A general guide to the legal considerations when capturing outdoor virtual tours.
Many people, rightly, have questions about the legality of capturing Street View photos and videos outdoors.
Whilst I have no legal qualifications, here’s what I’ve discovered over the last few years.
In the UK, there is no law preventing people from taking photographs in a public place. This includes taking photos of other people’s children.
Generally speaking, this is the same in most Western based countries too.
If you are taking photographs from private land, you need to have the land owner’s permission. Keep in mind, that what you believe to be public land might be private, so double-check first.
A good example of private land being free to access National Trust woodland.
Similarly, the photo above might seem to have been taken in a public place – outside Paddington station, on the towpath of the Grand Union Canal. In fact, this land is private and owned by European Land and Property Ltd.
Public land might also overlook private land. Taking a photo of a person where they can expect privacy, such as inside their home or garden, even if done from public land, is likely to cause a breach of privacy laws.
Interestingly, in the USA I discovered whilst it’s typically OK to take a photo of a person in a public place, remote sensing of the earth from outer space (perhaps to photograph Astronauts) requires a license!
Assuming you are taking photos of a public place under the considerations above, and the images are not deemed to be indecent, no one has the right to:
- ask a you to stop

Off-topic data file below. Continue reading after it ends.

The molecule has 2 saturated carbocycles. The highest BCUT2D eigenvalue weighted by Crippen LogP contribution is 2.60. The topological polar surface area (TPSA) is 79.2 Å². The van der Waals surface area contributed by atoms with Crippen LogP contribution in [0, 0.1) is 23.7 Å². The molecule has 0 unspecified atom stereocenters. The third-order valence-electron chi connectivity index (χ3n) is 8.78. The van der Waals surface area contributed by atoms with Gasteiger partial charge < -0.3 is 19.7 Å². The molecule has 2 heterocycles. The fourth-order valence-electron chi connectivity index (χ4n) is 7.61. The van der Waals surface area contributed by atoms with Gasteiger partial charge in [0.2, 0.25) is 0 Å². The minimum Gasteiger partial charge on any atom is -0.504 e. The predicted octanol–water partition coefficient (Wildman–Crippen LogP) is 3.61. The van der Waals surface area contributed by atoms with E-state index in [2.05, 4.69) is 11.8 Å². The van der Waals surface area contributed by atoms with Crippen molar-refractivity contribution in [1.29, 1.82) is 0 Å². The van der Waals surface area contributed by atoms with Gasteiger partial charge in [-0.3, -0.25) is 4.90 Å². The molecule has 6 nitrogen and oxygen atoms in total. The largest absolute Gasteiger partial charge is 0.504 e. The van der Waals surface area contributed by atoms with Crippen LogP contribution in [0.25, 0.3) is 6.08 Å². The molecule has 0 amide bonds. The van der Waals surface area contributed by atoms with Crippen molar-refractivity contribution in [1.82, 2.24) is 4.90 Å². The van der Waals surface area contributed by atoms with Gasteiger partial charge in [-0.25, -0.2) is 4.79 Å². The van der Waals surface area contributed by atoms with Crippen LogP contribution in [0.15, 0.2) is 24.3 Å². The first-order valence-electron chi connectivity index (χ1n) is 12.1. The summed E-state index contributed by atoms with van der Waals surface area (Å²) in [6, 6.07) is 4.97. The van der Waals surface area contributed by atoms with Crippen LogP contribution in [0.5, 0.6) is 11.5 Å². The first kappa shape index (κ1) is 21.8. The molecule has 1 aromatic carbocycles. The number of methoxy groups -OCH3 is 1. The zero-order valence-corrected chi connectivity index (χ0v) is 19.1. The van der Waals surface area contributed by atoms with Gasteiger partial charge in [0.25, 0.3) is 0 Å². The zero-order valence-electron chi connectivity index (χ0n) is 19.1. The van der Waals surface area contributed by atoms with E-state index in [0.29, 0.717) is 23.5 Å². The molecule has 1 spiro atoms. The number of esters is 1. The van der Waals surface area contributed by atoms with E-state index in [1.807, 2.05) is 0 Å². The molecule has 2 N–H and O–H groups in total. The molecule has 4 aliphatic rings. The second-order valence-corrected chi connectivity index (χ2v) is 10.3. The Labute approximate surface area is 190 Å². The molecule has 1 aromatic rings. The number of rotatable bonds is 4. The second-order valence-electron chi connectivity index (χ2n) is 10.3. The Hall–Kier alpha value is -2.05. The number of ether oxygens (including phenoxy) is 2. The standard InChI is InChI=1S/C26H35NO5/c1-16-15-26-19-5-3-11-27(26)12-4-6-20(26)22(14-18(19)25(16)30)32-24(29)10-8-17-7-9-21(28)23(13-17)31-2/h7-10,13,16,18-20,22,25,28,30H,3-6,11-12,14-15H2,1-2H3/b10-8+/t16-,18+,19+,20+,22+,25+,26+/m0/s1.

- ask for a copy of the photos
- force you to delete the photographs
Of course, laws get much more complex and differ by geography.
Most people reading this post will want to publish images taken outdoors, both commercially and non-commercially, to create 360 tours on various platforms.
Generally speaking, in Europe and the US the same legal restrictions apply to publishing a photo as they do to capturing it. That is, if it is taken in or of a public place then you are free to publish it.
It’s also important to stress that this post covers the legalities of capturing imagery outdoors and publishing it, but it does not address the moral issues.
For example, I avoid capturing imagery in areas children might be playing. Whilst this is legal, morally, I know parents will be rightly concerned with someone capturing footage of their children.
People might not realise the imagery will be blurred. Others might not agree with the privacy policies of the aforementioned services.
You will have to make your own moral judgements about where you shoot, and where you upload the content.
Never miss an update
Sign up to receive new articles in your inbox as they published.